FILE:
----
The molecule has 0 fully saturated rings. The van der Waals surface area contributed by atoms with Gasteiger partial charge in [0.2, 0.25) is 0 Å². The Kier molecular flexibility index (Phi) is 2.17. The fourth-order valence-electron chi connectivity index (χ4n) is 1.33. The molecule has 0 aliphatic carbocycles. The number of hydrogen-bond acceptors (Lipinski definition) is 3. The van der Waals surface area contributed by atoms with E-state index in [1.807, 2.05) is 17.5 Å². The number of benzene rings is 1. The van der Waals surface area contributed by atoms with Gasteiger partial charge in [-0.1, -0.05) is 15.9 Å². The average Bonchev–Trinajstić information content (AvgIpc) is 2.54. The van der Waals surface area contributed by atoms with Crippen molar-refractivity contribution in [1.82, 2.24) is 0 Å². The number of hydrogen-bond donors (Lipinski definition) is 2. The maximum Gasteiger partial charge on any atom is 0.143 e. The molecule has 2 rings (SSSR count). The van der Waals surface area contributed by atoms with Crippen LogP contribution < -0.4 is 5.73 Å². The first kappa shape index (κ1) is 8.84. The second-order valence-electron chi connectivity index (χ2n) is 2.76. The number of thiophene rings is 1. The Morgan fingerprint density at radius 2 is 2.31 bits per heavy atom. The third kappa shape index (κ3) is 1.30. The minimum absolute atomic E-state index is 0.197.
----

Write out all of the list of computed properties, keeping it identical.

The molecule has 0 fully saturated rings. The van der Waals surface area contributed by atoms with Gasteiger partial charge in [0.2, 0.25) is 0 Å². The Kier molecular flexibility index (Phi) is 2.17. The fourth-order valence-electron chi connectivity index (χ4n) is 1.33. The molecule has 0 aliphatic carbocycles. The number of hydrogen-bond acceptors (Lipinski definition) is 3. The van der Waals surface area contributed by atoms with E-state index in [1.807, 2.05) is 17.5 Å². The number of benzene rings is 1. The van der Waals surface area contributed by atoms with Gasteiger partial charge in [-0.1, -0.05) is 15.9 Å². The average Bonchev–Trinajstić information content (AvgIpc) is 2.54. The van der Waals surface area contributed by atoms with Crippen molar-refractivity contribution in [1.82, 2.24) is 0 Å². The number of hydrogen-bond donors (Lipinski definition) is 2. The maximum Gasteiger partial charge on any atom is 0.143 e. The molecule has 2 rings (SSSR count). The van der Waals surface area contributed by atoms with Crippen LogP contribution < -0.4 is 5.73 Å². The first kappa shape index (κ1) is 8.84. The second-order valence-electron chi connectivity index (χ2n) is 2.76. The number of thiophene rings is 1. The Morgan fingerprint density at radius 2 is 2.31 bits per heavy atom. The third kappa shape index (κ3) is 1.30. The minimum absolute atomic E-state index is 0.197.